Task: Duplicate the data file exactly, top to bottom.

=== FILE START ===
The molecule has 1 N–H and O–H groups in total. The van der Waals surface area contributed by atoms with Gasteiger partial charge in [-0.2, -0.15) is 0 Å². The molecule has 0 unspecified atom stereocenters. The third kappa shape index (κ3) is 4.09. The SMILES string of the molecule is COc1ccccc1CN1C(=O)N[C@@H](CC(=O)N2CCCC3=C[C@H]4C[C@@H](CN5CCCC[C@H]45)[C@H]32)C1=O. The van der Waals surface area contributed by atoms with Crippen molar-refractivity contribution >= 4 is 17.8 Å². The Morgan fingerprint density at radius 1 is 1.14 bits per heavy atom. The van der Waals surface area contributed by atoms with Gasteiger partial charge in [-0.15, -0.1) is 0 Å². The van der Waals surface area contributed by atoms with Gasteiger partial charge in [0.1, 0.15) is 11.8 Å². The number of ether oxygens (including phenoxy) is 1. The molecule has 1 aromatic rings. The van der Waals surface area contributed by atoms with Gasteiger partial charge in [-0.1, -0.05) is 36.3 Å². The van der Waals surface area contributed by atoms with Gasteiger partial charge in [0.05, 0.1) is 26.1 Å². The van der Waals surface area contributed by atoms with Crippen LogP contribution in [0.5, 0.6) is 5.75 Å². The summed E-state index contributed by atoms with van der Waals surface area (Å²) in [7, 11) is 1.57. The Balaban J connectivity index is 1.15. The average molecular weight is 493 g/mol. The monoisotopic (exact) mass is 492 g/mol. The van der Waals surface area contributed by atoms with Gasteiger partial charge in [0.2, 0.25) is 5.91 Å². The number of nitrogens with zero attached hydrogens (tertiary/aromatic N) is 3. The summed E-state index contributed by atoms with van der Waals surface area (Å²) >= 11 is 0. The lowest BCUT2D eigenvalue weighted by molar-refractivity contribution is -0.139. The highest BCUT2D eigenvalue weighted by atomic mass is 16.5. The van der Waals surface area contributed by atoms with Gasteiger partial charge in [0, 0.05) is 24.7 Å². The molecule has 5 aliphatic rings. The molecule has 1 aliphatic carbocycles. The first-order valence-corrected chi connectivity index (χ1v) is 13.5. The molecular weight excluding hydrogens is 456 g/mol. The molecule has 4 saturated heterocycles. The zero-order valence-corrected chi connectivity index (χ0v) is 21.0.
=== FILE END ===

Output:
The molecule has 1 N–H and O–H groups in total. The van der Waals surface area contributed by atoms with Gasteiger partial charge in [-0.2, -0.15) is 0 Å². The molecule has 0 unspecified atom stereocenters. The third kappa shape index (κ3) is 4.09. The SMILES string of the molecule is COc1ccccc1CN1C(=O)N[C@@H](CC(=O)N2CCCC3=C[C@H]4C[C@@H](CN5CCCC[C@H]45)[C@H]32)C1=O. The van der Waals surface area contributed by atoms with Crippen molar-refractivity contribution >= 4 is 17.8 Å². The Morgan fingerprint density at radius 1 is 1.14 bits per heavy atom. The van der Waals surface area contributed by atoms with Gasteiger partial charge in [-0.15, -0.1) is 0 Å². The van der Waals surface area contributed by atoms with Gasteiger partial charge in [0.1, 0.15) is 11.8 Å². The number of ether oxygens (including phenoxy) is 1. The molecule has 1 aromatic rings. The van der Waals surface area contributed by atoms with Gasteiger partial charge in [-0.1, -0.05) is 36.3 Å². The van der Waals surface area contributed by atoms with Gasteiger partial charge in [0.05, 0.1) is 26.1 Å². The van der Waals surface area contributed by atoms with Crippen LogP contribution in [0.5, 0.6) is 5.75 Å². The summed E-state index contributed by atoms with van der Waals surface area (Å²) in [7, 11) is 1.57. The Balaban J connectivity index is 1.15. The average molecular weight is 493 g/mol. The monoisotopic (exact) mass is 492 g/mol. The van der Waals surface area contributed by atoms with Gasteiger partial charge in [0.2, 0.25) is 5.91 Å². The number of nitrogens with zero attached hydrogens (tertiary/aromatic N) is 3. The summed E-state index contributed by atoms with van der Waals surface area (Å²) >= 11 is 0. The lowest BCUT2D eigenvalue weighted by molar-refractivity contribution is -0.139. The highest BCUT2D eigenvalue weighted by atomic mass is 16.5. The van der Waals surface area contributed by atoms with Gasteiger partial charge in [0, 0.05) is 24.7 Å². The molecule has 5 aliphatic rings. The molecule has 1 aliphatic carbocycles. The first-order valence-corrected chi connectivity index (χ1v) is 13.5. The molecular weight excluding hydrogens is 456 g/mol. The molecule has 4 saturated heterocycles. The zero-order valence-corrected chi connectivity index (χ0v) is 21.0.